New import for Australia
Meet the beetle: Onthophagus vacca
Dung beetle activity is high in many parts of Australia, however there are some locations where dung beetles are not as numerous or active at certain times of year. Interestingly, there are reported European and African locations where dung beetles are active all year round and the climate is similar to southern Australia.
New species for introduction into Australia are selected based on their efficiency at burying dung, seasonal activity and distribution in their native range. Onthophagus vacca (pictured) is a northern hemisphere spring-active dung beetle that was first introduced to Australia in the 1980s, but failed to establish. Due to its high potential, it was introduced again in 2014. O. vacca is native to the southern and south-central Europe and northern Africa, an area with climate very similar to regions in southern Australia. These beetles reproduced in the field and have now been introduced to a number of locations in WA, SA, Vic and NSW .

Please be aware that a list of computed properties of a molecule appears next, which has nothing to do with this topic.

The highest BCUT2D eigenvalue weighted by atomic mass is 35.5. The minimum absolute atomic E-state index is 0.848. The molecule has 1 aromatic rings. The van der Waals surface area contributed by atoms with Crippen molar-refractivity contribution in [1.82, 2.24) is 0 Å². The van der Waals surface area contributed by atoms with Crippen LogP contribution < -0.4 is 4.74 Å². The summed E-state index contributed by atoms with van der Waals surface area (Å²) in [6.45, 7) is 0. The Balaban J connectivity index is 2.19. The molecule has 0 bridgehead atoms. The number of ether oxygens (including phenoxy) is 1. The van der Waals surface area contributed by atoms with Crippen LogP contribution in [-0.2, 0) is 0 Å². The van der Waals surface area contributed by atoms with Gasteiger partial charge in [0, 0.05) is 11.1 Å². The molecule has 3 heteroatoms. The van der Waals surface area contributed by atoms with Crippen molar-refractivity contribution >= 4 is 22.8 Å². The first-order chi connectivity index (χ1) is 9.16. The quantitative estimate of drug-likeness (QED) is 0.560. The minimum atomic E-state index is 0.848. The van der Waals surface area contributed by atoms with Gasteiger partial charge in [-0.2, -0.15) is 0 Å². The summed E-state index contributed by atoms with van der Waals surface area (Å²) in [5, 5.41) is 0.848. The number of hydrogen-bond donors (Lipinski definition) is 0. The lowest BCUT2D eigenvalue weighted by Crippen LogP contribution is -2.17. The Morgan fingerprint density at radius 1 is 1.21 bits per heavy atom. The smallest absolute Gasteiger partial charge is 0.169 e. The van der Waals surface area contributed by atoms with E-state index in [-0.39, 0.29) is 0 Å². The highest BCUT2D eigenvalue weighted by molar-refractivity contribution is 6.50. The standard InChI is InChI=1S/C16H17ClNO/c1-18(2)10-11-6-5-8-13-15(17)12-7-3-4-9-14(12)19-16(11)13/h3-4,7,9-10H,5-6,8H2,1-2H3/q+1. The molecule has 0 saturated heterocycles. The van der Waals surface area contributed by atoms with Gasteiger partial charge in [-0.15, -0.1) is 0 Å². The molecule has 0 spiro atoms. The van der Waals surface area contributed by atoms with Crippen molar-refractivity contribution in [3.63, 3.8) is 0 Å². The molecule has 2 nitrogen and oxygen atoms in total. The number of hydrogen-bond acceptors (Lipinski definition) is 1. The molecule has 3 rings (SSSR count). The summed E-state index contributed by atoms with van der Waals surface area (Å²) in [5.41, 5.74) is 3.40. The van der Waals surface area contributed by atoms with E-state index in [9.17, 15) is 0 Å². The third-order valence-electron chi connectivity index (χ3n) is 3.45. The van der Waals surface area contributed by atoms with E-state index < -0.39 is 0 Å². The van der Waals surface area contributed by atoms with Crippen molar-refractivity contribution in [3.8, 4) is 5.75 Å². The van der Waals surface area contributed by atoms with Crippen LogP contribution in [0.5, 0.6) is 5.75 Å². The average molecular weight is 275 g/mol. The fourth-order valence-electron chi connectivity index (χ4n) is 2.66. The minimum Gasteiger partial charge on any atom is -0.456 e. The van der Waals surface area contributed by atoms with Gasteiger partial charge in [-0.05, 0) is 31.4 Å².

The new strain of O. vacca is expected to survive and reproduce better in Australia than earlier introductions.
Onthophagus vacca is a medium-sized beetle. Males have one central horn that varies in size depending if they are major or minor males, while females have two shorter horns. Colouration may vary between individuals (see photo). O. vacca is attracted to cattle and sheep dung in open pasture and is active in spring and early summer. When emerging from winter, adults feed for several weeks before breeding. O. vacca is a tunnelling species and excavates brood chambers under dung pads. While females dig the tunnels, the males help move dung towards the entrance. Females lay eggs for three to four months. Larvae develop in the brood chambers. Adults enter diapause over the winter period and emerge in the following spring. These dung beetles produced about 30 eggs per female at CSIRO laboratories; in the field they produce one new generation per year.